Looking at the Three True Outcomes: Pitching

As I said this earlier this afternoon, I’m a sucker for homers, walks, and strikeouts. We know the Yankees’ are hitting homers and drawing walks at an above average rate (considerably so in the case of the long ball) while maintaining a league average strikeout rate, but what about the pitching staff?

The graph above is the pitching version of the graph I used earlier, with the stats expressed in terms of batters faced per events. Remember to click it for a larger view. You want the homer and walk rates to be high (more batters faced per HR or BB) while the strikeout rate should be way down low. Again, the AL averages I’ve listed do not include the Yankees, so we’re comparing them to the other 13 AL clubs.

Let’s run through it quick, since the graph is pretty self explanatory. The Yankees are slightly better than league average when it comes to strike outs, we’re talking 5.48 BF/K compared to 5.62 BF/K. Their unintentional walk rate is actually worse than league average, just under twelve batters faced per walk. The homerun rate has been up and down all year, but it’s settled down of late and right now sits about four batters faced per homer better than the average. Believe it or not, the Yankees’ pitching staff has the eighth best FIP in baseball (3.64), and their staff ERA essentially matches (3.72). April’s a good time for stats, eh?

King of the Fist Pumps returns from the DL

Fist pumps are returning to the Bronx. The Yankees have announced that backup catcher Francisco Cervelli has been activated from the disabled list, and Gustavo Molina, who won’t enter the history books as a hitless Yankee, has been optioned down to AAA. Cervelli, who hit .271/.359/.335 last year, broke his foot in the middle of Spring Training. He’ll serve as Russell Martin‘s backup and hopefully will not take too many at-bats away from the Yanks’ starting catcher. Gustavo, we hardly knew ye.

Looking at the Three True Outcomes: Offense

I obsess probably a little too much over the three true outcomes, meaning walks (preferably unintentional), strikeouts, and homers. All three events take the defense right out of the equation, and every so often I check out how the Yankees are doing in each department compared to league average. That’s what you see in the graph above, and I recommend clicking it for a larger and easier to read view.

Strikeout rate typical stabilizes around 150 plate appearances while it takes walk rate about 200 or so. Homerun rate needs a bit more time, right around 300 plate appearances. For a player, that’s anywhere from a quarter to half a season, so we shouldn’t get too worked up about Robinson Cano‘s 1.1% (!!!) walk rate for another 100-110 plate appearances or so. When you look at the entire team though, we get to these stability points much more quickly. In fact, we’re already north of 800 plate appearances for the Yankees as a whole, which is the second fewest in the American League. That has more to do with all those rain outs and off days than anything else.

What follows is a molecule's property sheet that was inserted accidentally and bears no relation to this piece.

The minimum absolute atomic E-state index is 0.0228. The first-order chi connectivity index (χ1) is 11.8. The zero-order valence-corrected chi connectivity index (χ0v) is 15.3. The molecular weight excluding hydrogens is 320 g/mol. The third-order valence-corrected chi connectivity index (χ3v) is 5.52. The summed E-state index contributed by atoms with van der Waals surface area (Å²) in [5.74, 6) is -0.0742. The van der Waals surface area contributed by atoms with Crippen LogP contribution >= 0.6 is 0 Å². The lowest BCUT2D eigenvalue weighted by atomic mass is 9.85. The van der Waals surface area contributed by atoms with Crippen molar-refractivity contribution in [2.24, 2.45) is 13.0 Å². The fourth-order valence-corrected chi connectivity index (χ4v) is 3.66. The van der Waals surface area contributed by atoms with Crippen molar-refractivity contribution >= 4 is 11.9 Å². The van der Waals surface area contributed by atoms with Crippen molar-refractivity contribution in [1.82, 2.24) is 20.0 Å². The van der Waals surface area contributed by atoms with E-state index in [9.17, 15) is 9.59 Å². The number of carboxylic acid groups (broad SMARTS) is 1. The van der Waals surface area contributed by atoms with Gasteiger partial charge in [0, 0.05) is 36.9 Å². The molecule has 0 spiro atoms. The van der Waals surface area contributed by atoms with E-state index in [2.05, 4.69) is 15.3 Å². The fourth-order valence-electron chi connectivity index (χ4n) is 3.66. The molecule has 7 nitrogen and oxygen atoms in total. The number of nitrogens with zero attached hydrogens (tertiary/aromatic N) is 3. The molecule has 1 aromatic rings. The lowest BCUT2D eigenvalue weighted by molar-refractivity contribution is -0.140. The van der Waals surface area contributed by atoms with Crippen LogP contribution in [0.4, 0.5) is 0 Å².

The graph shows the team’s cumulative strikeout, unintentional walk, and homerun rates in terms of plate appearances per event. So ten plate appearances per strikeout, something like that. You want the uIBB and HR rates to be low but the K rate to be high (that means more PA per strikeout, so they’re happening with less frequency). As you can see in the graph, they’ve hovered right around the league average in strikeout rate all month, whiffing once every 5.75 trips to the plate, give or take a tenth of a plate appearance. That’s reasonably in line with last year’s 5.62 PA/K, which again was almost exactly league average.

As for the unintentional walks, New York batters are comfortably better than league average. They’ve worked an unintentional walk once every 10.27 plate appearances in 2011, more than full PA better than average. That’s the second best rate in the league, bested only by the Red Sox at 9.68 PA/uIBB. Forget about the homerun rate, the Yankees are off the charts good there. At 20.29 PA/HR, they’re more than double to league average of 44.37 PA/HR. That’s crazy. Add in the fact that they’re not striking out at an ungodly pace (more power, more strikeouts, that’s just the way it goes), and it’s a pretty impressive offense when you remove things the defense impacts. Of course it hasn’t looked that way over the last week or so, at least not up until last night.

Note: Just to be clear, I removed the Yankees from the league average calculation. So we’re effectively comparing the Yankees to the other 13 AL teams.

NoMaas interviews Slade Heathcott

NoMaas’ Gary Wallace sat down for a chat with 2009 first rounder Slade Heathcott, and the two discussed a sorts of aspects about his game. I found it pretty interesting that Slade has already abandoned the changes the Yankees made to his swing last year, going back to the way he hit in high school. It’s working obviously (.442 wOBA in 18 games), but he mentioned several times that’s he’s still searching for his swing and getting comfortable with it. Consistency is another big thing for him, trying avoid so many peaks and valleys throughout the season. Make sure you head over and check it out, that’s some great stuff right there.

Planned RAB Outage: 1 a.m. Eastern Time

After months of spotty service and less-than-satisfactory support from our current web hosting company, we’re finally making the move to our new host. This move will require some downtime this evening, and from 1 a.m. Eastern Time onward, River Ave. Blues will likely be inaccessible. We hope to have the site back up and running by 2 a.m. We schedule the move for Saturday morning/Friday night to minimize disruptions, and we’ll be back up as soon as possible. Thanks for reading, and thanks for your patience.

Please note that we’ll be leaving this post on top of the site until the server switch is complete. Make sure to scroll down for new content.